Truck-tank wash didn’t address plain safety violations, OSHA willful violations upheld

Filed under: News |

By Joy Waltemath

By Lorene D. Park, J.D.

Denying a petition to review an Occupational Safety and Health Review Commission finding of multiple willful violations of the Occupational Safety and Health Act, the Seventh Circuit concluded that the Commission reasonably imputed to the employer a supervisor’s knowledge of his own misconduct in failing to follow safety procedures that could have prevented his injury from hazardous chemicals. The Commission also reasonably rejected the employer’s good faith defense, considering evidence that it failed to address employees’ plain violations of safety rules (Dana Container, Inc. v. Secretary of Labor, February 1, 2017, Wood, D.).

Tank-cleaning process. The employer operates a truck-tank washing facility, where truck tanks are cleaned of the ink, latex, or other product that the truck transported. Before washing a tank, employees drain residual product. They then insert a mechanical spinner that scrubs from one end of the tank to the other while it is doused with soap or solvents. After that, the tank is rinsed and dried. If this process does not suffice to clean the tank, employees enter it and manually remove remaining sludge or residue. Employees typically had to enter tanks ten times per month.

OSHA regs. Because confined tank space may contain hazardous chemicals, OSHA regulations require companies to enforce safety precautions when employees enter “permit-required confined spaces (PRCSs).” An employee must obtain an entry permit from a supervisor before entering, can only enter a tank that has first been mechanically cleaned, must test tank air for hazards, and must climb a catwalk above the tank and wear a full-body harness hooked to a mechanical retrieval device to pull him out if he becomes incapacitated. While an employee is in the tank, he wears a respirator and automatic blowers force fresh air into the tank. A coworker must be on standby outside the tank to assist in an emergency.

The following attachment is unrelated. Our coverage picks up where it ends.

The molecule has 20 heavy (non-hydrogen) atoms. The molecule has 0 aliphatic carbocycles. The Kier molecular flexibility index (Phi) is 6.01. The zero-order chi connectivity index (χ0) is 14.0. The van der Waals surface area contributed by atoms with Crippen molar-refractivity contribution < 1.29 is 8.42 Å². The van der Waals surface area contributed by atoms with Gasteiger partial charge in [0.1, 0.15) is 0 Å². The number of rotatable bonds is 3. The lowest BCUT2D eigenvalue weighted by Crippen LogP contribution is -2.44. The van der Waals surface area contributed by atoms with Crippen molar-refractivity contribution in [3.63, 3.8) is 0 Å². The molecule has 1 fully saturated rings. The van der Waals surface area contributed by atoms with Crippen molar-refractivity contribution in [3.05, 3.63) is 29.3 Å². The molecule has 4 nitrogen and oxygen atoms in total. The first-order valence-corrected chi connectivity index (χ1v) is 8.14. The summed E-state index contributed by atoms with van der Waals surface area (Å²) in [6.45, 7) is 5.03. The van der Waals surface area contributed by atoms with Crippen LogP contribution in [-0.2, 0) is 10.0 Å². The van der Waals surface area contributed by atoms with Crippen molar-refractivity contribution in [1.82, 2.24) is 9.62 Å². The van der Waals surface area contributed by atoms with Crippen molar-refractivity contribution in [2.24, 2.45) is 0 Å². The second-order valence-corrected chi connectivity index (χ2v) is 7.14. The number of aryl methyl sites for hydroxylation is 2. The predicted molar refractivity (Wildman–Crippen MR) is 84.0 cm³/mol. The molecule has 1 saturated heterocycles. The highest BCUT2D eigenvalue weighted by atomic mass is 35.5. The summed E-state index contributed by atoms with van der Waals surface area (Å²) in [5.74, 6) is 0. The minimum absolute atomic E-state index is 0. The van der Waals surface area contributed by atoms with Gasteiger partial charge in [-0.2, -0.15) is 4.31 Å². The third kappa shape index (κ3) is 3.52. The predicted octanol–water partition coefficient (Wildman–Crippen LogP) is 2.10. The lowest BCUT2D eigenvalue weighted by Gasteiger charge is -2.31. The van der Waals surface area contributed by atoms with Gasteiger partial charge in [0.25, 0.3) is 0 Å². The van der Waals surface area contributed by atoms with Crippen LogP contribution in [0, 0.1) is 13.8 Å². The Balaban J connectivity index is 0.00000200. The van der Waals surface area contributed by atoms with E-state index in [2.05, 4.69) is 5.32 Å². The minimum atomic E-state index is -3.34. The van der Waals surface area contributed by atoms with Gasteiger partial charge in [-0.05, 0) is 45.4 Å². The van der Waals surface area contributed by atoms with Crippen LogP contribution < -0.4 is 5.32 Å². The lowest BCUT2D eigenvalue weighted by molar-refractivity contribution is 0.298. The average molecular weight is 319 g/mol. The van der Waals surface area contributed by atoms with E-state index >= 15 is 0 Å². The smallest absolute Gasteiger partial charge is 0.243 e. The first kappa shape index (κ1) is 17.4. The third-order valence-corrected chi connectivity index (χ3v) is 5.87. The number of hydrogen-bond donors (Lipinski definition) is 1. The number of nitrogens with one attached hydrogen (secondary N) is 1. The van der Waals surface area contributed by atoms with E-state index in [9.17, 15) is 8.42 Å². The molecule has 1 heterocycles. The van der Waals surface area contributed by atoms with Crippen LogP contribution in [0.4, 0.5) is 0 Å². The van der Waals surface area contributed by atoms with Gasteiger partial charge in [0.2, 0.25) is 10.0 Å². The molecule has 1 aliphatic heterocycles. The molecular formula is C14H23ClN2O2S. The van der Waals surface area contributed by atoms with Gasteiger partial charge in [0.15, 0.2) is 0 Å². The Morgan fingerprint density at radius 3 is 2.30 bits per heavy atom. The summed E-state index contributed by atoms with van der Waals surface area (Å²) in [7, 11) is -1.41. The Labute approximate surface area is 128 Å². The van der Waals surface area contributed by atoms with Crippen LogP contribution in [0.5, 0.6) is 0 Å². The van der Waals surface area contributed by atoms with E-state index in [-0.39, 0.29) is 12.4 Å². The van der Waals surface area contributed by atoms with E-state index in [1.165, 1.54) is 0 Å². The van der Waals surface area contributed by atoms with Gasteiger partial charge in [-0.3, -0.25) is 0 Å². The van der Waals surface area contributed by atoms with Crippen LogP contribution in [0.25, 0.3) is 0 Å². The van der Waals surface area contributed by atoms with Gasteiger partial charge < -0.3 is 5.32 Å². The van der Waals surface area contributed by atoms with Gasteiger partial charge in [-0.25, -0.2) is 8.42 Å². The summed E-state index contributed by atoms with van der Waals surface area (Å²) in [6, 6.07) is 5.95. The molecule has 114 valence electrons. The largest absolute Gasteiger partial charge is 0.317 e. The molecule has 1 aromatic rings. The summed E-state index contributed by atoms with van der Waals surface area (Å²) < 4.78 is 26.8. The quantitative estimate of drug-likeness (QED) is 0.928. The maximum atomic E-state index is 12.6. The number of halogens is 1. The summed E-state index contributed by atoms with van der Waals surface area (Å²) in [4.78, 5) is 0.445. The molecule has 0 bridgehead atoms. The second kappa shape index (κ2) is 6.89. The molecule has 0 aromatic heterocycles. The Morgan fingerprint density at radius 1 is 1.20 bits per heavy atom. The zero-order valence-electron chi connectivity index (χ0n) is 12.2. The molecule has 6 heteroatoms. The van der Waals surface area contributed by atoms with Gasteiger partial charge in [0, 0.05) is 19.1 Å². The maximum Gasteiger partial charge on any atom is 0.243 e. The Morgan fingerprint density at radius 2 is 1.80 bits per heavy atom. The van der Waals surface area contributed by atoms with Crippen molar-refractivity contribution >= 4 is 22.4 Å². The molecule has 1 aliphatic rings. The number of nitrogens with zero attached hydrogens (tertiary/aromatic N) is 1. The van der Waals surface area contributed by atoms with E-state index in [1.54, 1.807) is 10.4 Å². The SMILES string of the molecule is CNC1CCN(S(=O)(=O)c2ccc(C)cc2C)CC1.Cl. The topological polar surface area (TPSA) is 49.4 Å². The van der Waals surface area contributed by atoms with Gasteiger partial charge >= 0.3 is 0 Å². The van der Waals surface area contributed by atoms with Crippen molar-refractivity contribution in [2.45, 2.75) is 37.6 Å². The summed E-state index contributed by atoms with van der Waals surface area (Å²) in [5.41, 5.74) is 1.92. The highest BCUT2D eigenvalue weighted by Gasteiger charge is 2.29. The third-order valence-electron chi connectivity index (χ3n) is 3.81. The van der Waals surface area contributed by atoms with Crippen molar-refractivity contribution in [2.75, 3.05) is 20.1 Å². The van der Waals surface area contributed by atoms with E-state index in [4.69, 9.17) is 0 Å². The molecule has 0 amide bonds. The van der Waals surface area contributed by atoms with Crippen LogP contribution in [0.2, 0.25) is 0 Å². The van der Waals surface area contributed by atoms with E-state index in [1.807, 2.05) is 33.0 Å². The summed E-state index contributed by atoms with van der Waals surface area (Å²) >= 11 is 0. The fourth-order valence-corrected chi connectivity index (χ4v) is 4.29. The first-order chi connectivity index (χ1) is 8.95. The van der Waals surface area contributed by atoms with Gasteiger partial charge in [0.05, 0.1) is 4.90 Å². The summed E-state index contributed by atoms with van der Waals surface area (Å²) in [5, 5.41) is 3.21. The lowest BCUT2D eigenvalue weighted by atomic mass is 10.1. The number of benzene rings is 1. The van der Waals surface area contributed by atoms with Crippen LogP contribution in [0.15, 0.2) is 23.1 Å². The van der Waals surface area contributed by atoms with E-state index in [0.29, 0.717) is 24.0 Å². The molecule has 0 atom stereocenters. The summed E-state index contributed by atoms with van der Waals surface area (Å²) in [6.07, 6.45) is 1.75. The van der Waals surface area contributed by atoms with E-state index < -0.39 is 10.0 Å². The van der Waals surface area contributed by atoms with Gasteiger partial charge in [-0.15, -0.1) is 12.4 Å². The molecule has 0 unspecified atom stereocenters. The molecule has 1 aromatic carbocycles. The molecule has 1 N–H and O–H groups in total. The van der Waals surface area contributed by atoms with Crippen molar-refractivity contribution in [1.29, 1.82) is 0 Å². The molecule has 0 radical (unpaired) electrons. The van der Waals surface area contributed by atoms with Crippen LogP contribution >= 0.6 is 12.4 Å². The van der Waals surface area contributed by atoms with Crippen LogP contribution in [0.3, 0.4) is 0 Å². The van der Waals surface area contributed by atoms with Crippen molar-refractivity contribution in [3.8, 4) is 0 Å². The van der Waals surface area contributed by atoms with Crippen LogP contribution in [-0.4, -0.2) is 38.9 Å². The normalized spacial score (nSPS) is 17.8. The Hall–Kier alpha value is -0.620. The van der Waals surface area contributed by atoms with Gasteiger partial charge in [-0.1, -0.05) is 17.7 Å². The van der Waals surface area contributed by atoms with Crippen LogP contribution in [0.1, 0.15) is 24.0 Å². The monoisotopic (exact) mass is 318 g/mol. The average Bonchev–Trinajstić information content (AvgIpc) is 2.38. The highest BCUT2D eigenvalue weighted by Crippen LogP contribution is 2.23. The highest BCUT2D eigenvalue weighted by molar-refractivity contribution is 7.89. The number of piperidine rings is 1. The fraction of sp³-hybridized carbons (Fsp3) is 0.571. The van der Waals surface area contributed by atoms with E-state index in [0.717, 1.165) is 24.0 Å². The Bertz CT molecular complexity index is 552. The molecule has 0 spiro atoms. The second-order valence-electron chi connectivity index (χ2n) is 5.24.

Employee injured. In January 2009, one of the employer’s third-shift supervisors was working on a trailer and encountered a clogged valve as he was about to start the mechanical cleaning process. Disregarding safety rules, he entered the tank without cleaning it, without a retrieval device, and without following entry permit procedures. A short while later another worker found him unconscious in a pool of chemical sludge. The fire department transported him to the hospital, where he was diagnosed with having fainted from the toxic effect of an unspecified gas.

OSHA citations. An OSHA inspector happened to see the story on the news and she volunteered to inspect the employer’s facility. She arrived within three hours of the accident and, after her inspection, she issued two citations for serious and willful violations of the Occupational Safety and Health Act. Most of the items listed in the citations were for violations of the PRCS standards. The employer contested the citations and the Secretary of Labor settled some of the items. The rest went before an administrative law judge, who upheld several specific violations and vacated others. Both parties appealed and the Occupational Safety and Health Review Commission ruled in favor of the DOL, reinstating dismissed items and affirming the rest.